Background. Recent work has highlighted a negative correlation between proprietary status and nursing home quality of care. This relationship might be explained by the context in which proprietary homes operate. However, another possible explanation is that some proprietary homes take excessive profit to the detriment of care quality.
Objective. To examine the relationship between profit levels and quality in proprietary and nonproprietary nursing homes (NHs), accounting for resident and market characteristics.
Methods. Data on 1098 free-standing NHs were taken from the California Office of Statewide Health Planning and Development, the On-line Survey Certification and Reporting System, and California licensing and statistical reports for 1998 and 1999. Tobit multivariate techniques were used to examine the relationship between deficiency citations and a range of explanatory variables, including profit.
Results. Proprietary homes in California had significantly lower quality of care than nonproprietary homes. A stratified analysis revealed that, controlling for resident, facility, and market characteristics, profits located within the highest 14% of the proprietary sector's profit distribution were associated with significantly more total deficiencies and serious deficiencies. This relationship was not found in nonproprietary facilities. Other factors related to deficiencies included the ethnic mix of residents and facility size.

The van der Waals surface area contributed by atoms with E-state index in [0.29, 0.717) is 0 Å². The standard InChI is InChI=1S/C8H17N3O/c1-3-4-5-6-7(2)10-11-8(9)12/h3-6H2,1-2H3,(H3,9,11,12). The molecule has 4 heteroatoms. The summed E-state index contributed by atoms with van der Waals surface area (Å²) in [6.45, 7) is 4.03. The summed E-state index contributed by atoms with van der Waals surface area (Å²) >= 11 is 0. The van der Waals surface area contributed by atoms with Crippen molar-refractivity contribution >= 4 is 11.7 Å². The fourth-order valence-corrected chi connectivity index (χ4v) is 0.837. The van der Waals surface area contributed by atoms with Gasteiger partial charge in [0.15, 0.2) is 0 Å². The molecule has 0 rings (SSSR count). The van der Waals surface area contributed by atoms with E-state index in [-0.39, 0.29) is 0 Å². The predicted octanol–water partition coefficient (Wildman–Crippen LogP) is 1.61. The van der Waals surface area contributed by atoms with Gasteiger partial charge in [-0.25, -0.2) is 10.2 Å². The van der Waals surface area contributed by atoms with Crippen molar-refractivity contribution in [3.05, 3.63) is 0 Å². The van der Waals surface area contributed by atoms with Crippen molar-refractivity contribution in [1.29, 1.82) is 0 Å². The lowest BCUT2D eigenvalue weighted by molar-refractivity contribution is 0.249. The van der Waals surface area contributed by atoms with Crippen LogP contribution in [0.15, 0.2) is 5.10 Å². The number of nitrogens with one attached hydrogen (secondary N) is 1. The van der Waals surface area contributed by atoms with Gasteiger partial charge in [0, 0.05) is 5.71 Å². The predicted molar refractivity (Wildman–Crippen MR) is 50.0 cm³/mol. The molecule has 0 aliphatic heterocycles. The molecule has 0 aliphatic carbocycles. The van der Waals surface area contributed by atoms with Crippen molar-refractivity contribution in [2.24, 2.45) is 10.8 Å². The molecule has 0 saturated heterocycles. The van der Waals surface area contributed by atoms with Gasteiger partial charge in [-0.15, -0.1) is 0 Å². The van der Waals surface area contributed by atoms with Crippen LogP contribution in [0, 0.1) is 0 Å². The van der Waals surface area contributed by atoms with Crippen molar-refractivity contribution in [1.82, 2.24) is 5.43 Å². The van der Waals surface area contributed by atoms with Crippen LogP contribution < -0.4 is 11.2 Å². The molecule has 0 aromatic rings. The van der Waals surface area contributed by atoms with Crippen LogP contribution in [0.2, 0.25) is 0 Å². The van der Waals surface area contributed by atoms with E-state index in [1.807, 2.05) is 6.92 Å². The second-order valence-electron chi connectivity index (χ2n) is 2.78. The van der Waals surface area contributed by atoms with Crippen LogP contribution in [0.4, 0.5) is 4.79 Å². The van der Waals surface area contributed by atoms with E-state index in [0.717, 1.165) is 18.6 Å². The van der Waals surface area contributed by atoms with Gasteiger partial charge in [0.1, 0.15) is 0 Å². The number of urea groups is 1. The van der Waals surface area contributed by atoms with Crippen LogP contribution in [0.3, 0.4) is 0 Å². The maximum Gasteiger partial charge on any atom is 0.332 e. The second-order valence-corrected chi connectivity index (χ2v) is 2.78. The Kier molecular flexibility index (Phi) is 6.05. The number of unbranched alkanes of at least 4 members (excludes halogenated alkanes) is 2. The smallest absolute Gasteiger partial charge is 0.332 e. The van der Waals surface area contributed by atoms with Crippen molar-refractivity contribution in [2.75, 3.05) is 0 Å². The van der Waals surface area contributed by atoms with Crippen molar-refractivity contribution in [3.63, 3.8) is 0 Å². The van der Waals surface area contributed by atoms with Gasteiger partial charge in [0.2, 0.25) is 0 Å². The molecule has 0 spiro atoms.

Conclusions. Within the context in which proprietary homes operate, profit above a given threshold is associated with a higher number of deficiencies. Given this and the role of the proprietary sector in NH care, careful monitoring of profit levels in this sector appears warranted.
Concern about variation in quality among U.S. nursing homes has driven successive attempts to document, understand, and address the problem. 1-5 Recent studies have focused on the role of proprietary (for-profit) status in explaining variations in nursing home (NH) quality. These studies found that proprietary homes have significantly lower quality than nonproprietary homes. 6-10 One explanation proffered for this relationship is that proprietary homes take profits at the expense of clinical care quality. 10 Given that 66% of beds in Centers for Medicare and Medicaid Services (CMS) certified facilities are proprietary, 11 it is important that such hypotheses be examined and tested to better guide policy development.